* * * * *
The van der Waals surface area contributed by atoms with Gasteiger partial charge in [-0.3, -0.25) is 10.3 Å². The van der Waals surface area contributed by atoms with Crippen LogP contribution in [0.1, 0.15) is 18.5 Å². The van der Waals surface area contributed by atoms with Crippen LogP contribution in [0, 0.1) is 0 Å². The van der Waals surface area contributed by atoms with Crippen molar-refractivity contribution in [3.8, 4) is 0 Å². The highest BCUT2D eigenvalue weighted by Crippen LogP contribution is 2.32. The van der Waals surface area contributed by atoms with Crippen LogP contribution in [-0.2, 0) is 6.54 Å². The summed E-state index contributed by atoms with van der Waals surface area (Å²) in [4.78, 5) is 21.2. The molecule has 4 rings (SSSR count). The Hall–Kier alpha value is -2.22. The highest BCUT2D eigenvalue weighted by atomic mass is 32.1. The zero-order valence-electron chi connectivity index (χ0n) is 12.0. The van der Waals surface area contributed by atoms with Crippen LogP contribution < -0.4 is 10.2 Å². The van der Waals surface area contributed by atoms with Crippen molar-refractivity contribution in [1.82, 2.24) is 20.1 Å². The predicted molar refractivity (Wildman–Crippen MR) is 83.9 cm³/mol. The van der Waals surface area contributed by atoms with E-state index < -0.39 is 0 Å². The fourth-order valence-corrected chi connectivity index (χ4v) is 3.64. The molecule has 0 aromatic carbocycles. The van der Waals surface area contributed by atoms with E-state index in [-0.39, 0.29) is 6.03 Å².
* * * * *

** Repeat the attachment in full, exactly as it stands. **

The van der Waals surface area contributed by atoms with Gasteiger partial charge in [-0.3, -0.25) is 10.3 Å². The van der Waals surface area contributed by atoms with Crippen LogP contribution in [0.1, 0.15) is 18.5 Å². The van der Waals surface area contributed by atoms with Crippen LogP contribution in [0, 0.1) is 0 Å². The van der Waals surface area contributed by atoms with Crippen molar-refractivity contribution in [3.8, 4) is 0 Å². The highest BCUT2D eigenvalue weighted by Crippen LogP contribution is 2.32. The van der Waals surface area contributed by atoms with Crippen LogP contribution in [-0.2, 0) is 6.54 Å². The summed E-state index contributed by atoms with van der Waals surface area (Å²) in [4.78, 5) is 21.2. The molecule has 4 rings (SSSR count). The Hall–Kier alpha value is -2.22. The highest BCUT2D eigenvalue weighted by atomic mass is 32.1. The zero-order valence-electron chi connectivity index (χ0n) is 12.0. The van der Waals surface area contributed by atoms with Crippen LogP contribution < -0.4 is 10.2 Å². The van der Waals surface area contributed by atoms with Crippen molar-refractivity contribution in [1.82, 2.24) is 20.1 Å². The predicted molar refractivity (Wildman–Crippen MR) is 83.9 cm³/mol. The van der Waals surface area contributed by atoms with E-state index < -0.39 is 0 Å². The fourth-order valence-corrected chi connectivity index (χ4v) is 3.64. The molecule has 0 aromatic carbocycles. The van der Waals surface area contributed by atoms with E-state index in [-0.39, 0.29) is 6.03 Å².